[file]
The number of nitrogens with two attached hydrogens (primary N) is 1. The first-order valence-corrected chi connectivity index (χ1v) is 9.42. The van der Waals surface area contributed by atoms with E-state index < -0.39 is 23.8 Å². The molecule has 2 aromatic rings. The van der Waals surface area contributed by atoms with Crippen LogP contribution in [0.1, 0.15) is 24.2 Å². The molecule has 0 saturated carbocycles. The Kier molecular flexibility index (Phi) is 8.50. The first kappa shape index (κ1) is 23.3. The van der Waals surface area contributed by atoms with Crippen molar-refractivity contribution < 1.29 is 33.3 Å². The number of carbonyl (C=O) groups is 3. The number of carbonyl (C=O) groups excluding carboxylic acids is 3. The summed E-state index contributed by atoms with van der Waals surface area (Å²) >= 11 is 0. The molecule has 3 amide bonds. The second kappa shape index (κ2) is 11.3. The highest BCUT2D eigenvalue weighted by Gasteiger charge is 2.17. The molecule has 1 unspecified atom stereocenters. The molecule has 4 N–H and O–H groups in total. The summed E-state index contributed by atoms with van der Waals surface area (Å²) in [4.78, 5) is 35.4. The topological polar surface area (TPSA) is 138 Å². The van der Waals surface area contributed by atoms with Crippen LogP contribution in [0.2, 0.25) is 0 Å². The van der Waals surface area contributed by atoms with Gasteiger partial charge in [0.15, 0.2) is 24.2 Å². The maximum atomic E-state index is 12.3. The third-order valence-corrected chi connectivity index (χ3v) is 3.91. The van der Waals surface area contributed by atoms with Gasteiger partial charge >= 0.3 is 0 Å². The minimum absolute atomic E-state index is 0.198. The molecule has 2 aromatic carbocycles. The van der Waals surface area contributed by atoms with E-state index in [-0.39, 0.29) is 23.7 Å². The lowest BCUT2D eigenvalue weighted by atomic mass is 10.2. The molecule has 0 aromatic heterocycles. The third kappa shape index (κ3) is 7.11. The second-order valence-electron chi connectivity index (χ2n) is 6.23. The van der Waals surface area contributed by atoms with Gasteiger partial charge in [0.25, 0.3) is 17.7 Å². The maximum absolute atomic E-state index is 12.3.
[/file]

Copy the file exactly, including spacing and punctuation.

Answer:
The number of nitrogens with two attached hydrogens (primary N) is 1. The first-order valence-corrected chi connectivity index (χ1v) is 9.42. The van der Waals surface area contributed by atoms with E-state index < -0.39 is 23.8 Å². The molecule has 2 aromatic rings. The van der Waals surface area contributed by atoms with Crippen LogP contribution in [0.1, 0.15) is 24.2 Å². The molecule has 0 saturated carbocycles. The Kier molecular flexibility index (Phi) is 8.50. The first kappa shape index (κ1) is 23.3. The van der Waals surface area contributed by atoms with Crippen molar-refractivity contribution < 1.29 is 33.3 Å². The number of carbonyl (C=O) groups is 3. The number of carbonyl (C=O) groups excluding carboxylic acids is 3. The summed E-state index contributed by atoms with van der Waals surface area (Å²) >= 11 is 0. The molecule has 3 amide bonds. The second kappa shape index (κ2) is 11.3. The highest BCUT2D eigenvalue weighted by Gasteiger charge is 2.17. The molecule has 1 unspecified atom stereocenters. The molecule has 4 N–H and O–H groups in total. The summed E-state index contributed by atoms with van der Waals surface area (Å²) in [4.78, 5) is 35.4. The topological polar surface area (TPSA) is 138 Å². The van der Waals surface area contributed by atoms with Crippen LogP contribution in [0.2, 0.25) is 0 Å². The van der Waals surface area contributed by atoms with Gasteiger partial charge in [0.15, 0.2) is 24.2 Å². The maximum atomic E-state index is 12.3. The third-order valence-corrected chi connectivity index (χ3v) is 3.91. The van der Waals surface area contributed by atoms with Gasteiger partial charge >= 0.3 is 0 Å². The minimum absolute atomic E-state index is 0.198. The molecule has 2 aromatic carbocycles. The van der Waals surface area contributed by atoms with E-state index in [-0.39, 0.29) is 23.7 Å². The lowest BCUT2D eigenvalue weighted by atomic mass is 10.2. The molecule has 0 aromatic heterocycles. The third kappa shape index (κ3) is 7.11. The second-order valence-electron chi connectivity index (χ2n) is 6.23. The van der Waals surface area contributed by atoms with Gasteiger partial charge in [0.25, 0.3) is 17.7 Å². The maximum absolute atomic E-state index is 12.3.